Functional Orthodontics

A functional orthodontic treatment, also called dental facial orthopaedics, aims to create a balance between all parts of the jaw and mouth and the rest of body.

By aligning the upper and lower jaws, functional orthodontics can improve the appearance of the patient by not only straightening their teeth, but also moving their jaws into the proper position, which also affects and supports the function of the head, neck and face muscles, and a stable jaw joint with good chewing function.

In turn, the imbalance can cause a variety of problems, such as a variety of chewing disorders, jaw joint issues, headaches, migraines, airway obstructions, sleep disturbances, TMJ Disorder, upper airway obstruction and poor facial profiles.

Orthodontics is the process of restoring the functions of the mouth.

Orthodontics For Children

By using methods such as, expanding the jaw to free up space for teeth, functional orthodontics can straighten teeth without having to pull crowded teeth.

With the use of an expansion appliance, it is possible to achieve good results by widening the upper and lower jaws and creating a more balanced profile. It is also possible to treat breathing problems and sleep apnea by applying non-extraction technique that uses expansion appliances.

The appliances are customizable and both removable and non-removable depending on the case, and they should remain in the mouth for a particular period of time. Although some patients have trouble with their appliance, the results are worthwhile.

What is The Difference Between Traditional Orthodontics & Functional Orthodontics

Traditional Orthodontics

Most orthodontists in this field focus primarily on the alignment of teeth and how they work together. The extraction of adult teeth is common for some traditional orthodontists, and they tend to treat the teeth as separate from the rest of your body as a whole.

Functional Orthodontics

The functional side of orthodontics is all about coordinating the alignment of the jaw and joints with the rest of body. By using functional orthodontics, the orthodontist can help fix genetic bite problems without surgery or extracting teeth. Orthotropic treatment helps stimulate proper development, so extracting teeth is rarely necessary.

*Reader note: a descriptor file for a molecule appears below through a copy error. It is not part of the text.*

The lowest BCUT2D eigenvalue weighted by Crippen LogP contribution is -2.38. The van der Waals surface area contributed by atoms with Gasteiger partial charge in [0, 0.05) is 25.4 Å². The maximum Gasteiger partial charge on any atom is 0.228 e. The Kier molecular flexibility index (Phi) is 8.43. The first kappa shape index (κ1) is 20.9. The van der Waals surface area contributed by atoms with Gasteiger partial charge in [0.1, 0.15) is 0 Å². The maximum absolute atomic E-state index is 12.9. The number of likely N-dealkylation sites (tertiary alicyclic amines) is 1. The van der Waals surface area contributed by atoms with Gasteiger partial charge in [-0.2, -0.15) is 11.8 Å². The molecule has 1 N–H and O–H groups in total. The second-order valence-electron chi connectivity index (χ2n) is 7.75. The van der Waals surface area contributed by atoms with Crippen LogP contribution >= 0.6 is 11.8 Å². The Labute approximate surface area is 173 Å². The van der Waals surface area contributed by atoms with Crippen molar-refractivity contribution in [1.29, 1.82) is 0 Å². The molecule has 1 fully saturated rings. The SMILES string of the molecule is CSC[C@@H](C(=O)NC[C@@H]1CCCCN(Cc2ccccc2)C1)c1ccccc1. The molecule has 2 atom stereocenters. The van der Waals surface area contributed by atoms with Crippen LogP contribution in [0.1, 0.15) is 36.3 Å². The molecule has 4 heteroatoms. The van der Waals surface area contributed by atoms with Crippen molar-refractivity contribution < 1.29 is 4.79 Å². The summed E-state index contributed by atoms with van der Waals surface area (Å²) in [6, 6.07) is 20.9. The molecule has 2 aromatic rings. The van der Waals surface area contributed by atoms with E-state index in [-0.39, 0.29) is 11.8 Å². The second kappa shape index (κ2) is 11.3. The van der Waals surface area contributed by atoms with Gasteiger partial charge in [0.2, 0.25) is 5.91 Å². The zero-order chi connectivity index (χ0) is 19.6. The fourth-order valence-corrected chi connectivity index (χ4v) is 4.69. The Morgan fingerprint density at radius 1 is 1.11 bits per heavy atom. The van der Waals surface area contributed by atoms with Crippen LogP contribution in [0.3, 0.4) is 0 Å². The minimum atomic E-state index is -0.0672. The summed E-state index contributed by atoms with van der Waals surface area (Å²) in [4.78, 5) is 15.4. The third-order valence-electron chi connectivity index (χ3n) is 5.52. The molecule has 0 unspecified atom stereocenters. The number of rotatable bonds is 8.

By starting functional orthodontics treatment early, one can maximize the development of the upper and lower arches (jaw bones), allowing them to gain space for the permanent teeth. Narrow arches, cause the teeth to come in crowded and require lengthy treatment with braces.

By developing the dental arches at an early age we may prevent the crowding of the permanent teeth. Early treatment of the child’s bite problem will reduce the cost and duration of more expensive and lengthy treatment later on. Preventing the need for permanent tooth extractions is one of the main advantages of early treatment.

Early Treatment With Functional Orthodontics Is Designed To Prevent:

  • Bite problems.
  • Arches/Jaws underdevelopment.
  • Crowded Teeth.
  • Deep overbites.
  • Airway problems.
  • Jaw joint problems.
  • Removal of adult teeth.
  • Fang like tooth appearance.
  • Wearing braces for a very long time.
  • Speech difficulties.
  • Crooked teeth.
  • Low Self-Esteem.
  • Broken or damaged teeth due to misalignment.

Healthy Jaw Joints

Many children with narrow jaws, deep overbites or receding lower jaws have unhealthy jaw joints which can cause:

  • Headaches.
  • Dizziness.
  • Fainting.
  • Difficulty opening jaw.
  • Neck Pain.
  • Ear aches and ringing in the ears.
  • Clicking or locking jaw.
  • Facial pain.

Give The Tongue A Room To Function

The tongue can be confined by narrow jaws and cause speech difficulty. By expanding the size of the jaws, functional appliances increase room for the tongue and allow a child to speak normally. This ensures that the tongue holds the teeth in place even after orthodontic treatment.

About Bruxism

A common phenomenon in functional problems is grinding teeth or bruxism. Grinding teeth has been the subject of scientific research for years.

Bruxism can occur at night (sleep bruxism), and during the day. In the last 10 years, there has been a hypothesis that there is a clear link between sleep bruxism, sleep-related respiratory disorders, and jaw joint problems.

However, the chewing system is also an important factor in the management of emotional (stress) factors, in which clamps and grinding teeth significantly mitigate stress-induced psychosomatic disorders. Bruxism is therefore also a physiological event and of great importance in the medical and dental assessment of this problem. Damage of the teeth due to bruxism must be clearly distinguished from normal tooth wear.

The health and quality of the chewing system and therefore good chewing function play a crucial role in the stress management process.

Grinding teeth (Bruxism) can cause structural problems at the jaw joint, teeth, and support tissue, if the load of the pressure is immense and continues too long, and if the tooth contact where grinding takes place is unfavorable.

Frequently Asked Questions (FAQs)